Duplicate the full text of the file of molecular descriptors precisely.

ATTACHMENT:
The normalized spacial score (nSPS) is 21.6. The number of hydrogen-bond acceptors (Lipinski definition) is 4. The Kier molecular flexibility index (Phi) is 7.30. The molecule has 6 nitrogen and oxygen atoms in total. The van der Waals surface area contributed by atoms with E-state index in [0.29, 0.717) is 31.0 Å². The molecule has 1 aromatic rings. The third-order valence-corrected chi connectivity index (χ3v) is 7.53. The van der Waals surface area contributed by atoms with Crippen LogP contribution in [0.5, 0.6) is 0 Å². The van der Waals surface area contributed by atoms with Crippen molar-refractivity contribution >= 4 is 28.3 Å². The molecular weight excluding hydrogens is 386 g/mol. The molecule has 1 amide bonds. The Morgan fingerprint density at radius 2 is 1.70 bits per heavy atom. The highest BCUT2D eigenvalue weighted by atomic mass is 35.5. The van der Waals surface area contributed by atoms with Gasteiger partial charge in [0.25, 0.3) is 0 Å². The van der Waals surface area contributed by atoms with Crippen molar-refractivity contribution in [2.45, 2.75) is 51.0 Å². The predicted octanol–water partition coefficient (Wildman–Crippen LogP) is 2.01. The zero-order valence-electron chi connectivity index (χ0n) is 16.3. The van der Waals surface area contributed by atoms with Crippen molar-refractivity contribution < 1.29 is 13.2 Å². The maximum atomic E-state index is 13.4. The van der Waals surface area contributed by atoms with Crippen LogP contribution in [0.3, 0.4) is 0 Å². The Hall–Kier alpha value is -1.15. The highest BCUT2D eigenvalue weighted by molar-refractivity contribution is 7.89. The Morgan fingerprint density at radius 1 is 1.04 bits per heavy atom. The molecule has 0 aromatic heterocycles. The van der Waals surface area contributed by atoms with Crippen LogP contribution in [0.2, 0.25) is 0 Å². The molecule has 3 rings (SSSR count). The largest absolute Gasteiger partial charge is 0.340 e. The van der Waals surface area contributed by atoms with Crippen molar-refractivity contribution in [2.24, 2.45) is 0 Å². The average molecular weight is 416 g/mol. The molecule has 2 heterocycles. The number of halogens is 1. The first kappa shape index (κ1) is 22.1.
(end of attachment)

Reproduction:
The normalized spacial score (nSPS) is 21.6. The number of hydrogen-bond acceptors (Lipinski definition) is 4. The Kier molecular flexibility index (Phi) is 7.30. The molecule has 6 nitrogen and oxygen atoms in total. The van der Waals surface area contributed by atoms with E-state index in [0.29, 0.717) is 31.0 Å². The molecule has 1 aromatic rings. The third-order valence-corrected chi connectivity index (χ3v) is 7.53. The van der Waals surface area contributed by atoms with Crippen LogP contribution in [0.5, 0.6) is 0 Å². The van der Waals surface area contributed by atoms with Crippen molar-refractivity contribution >= 4 is 28.3 Å². The molecular weight excluding hydrogens is 386 g/mol. The molecule has 1 amide bonds. The Morgan fingerprint density at radius 2 is 1.70 bits per heavy atom. The highest BCUT2D eigenvalue weighted by atomic mass is 35.5. The van der Waals surface area contributed by atoms with Gasteiger partial charge in [0.25, 0.3) is 0 Å². The van der Waals surface area contributed by atoms with Crippen molar-refractivity contribution in [2.45, 2.75) is 51.0 Å². The predicted octanol–water partition coefficient (Wildman–Crippen LogP) is 2.01. The zero-order valence-electron chi connectivity index (χ0n) is 16.3. The van der Waals surface area contributed by atoms with Crippen molar-refractivity contribution < 1.29 is 13.2 Å². The maximum atomic E-state index is 13.4. The van der Waals surface area contributed by atoms with Crippen LogP contribution in [0.3, 0.4) is 0 Å². The Hall–Kier alpha value is -1.15. The highest BCUT2D eigenvalue weighted by molar-refractivity contribution is 7.89. The Morgan fingerprint density at radius 1 is 1.04 bits per heavy atom. The molecule has 0 aromatic heterocycles. The van der Waals surface area contributed by atoms with Crippen LogP contribution in [0.2, 0.25) is 0 Å². The molecule has 3 rings (SSSR count). The largest absolute Gasteiger partial charge is 0.340 e. The van der Waals surface area contributed by atoms with Crippen molar-refractivity contribution in [2.24, 2.45) is 0 Å². The average molecular weight is 416 g/mol. The molecule has 2 heterocycles. The number of halogens is 1. The first kappa shape index (κ1) is 22.1.